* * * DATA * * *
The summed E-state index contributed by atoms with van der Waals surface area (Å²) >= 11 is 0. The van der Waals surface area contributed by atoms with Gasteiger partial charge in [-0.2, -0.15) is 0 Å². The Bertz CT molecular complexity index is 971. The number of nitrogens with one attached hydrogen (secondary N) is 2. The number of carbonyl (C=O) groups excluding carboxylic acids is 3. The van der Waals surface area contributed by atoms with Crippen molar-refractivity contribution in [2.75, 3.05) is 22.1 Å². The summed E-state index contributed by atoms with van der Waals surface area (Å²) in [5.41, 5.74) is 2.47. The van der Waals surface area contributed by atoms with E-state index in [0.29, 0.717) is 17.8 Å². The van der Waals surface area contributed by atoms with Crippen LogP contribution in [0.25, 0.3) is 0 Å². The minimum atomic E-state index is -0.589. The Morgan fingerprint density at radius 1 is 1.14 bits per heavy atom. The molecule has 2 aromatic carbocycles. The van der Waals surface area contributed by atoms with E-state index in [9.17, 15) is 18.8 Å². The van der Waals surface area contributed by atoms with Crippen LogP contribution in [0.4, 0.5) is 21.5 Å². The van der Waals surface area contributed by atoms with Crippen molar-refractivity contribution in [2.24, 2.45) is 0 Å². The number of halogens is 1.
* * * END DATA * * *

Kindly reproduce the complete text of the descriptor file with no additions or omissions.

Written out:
The summed E-state index contributed by atoms with van der Waals surface area (Å²) >= 11 is 0. The van der Waals surface area contributed by atoms with Gasteiger partial charge in [-0.2, -0.15) is 0 Å². The Bertz CT molecular complexity index is 971. The number of nitrogens with one attached hydrogen (secondary N) is 2. The number of carbonyl (C=O) groups excluding carboxylic acids is 3. The van der Waals surface area contributed by atoms with Crippen molar-refractivity contribution in [2.75, 3.05) is 22.1 Å². The summed E-state index contributed by atoms with van der Waals surface area (Å²) in [5.41, 5.74) is 2.47. The van der Waals surface area contributed by atoms with E-state index in [0.29, 0.717) is 17.8 Å². The van der Waals surface area contributed by atoms with Crippen LogP contribution in [0.25, 0.3) is 0 Å². The minimum atomic E-state index is -0.589. The Morgan fingerprint density at radius 1 is 1.14 bits per heavy atom. The molecule has 2 aromatic carbocycles. The van der Waals surface area contributed by atoms with E-state index in [9.17, 15) is 18.8 Å². The van der Waals surface area contributed by atoms with Crippen LogP contribution in [0.4, 0.5) is 21.5 Å². The van der Waals surface area contributed by atoms with Crippen molar-refractivity contribution in [2.24, 2.45) is 0 Å². The number of halogens is 1.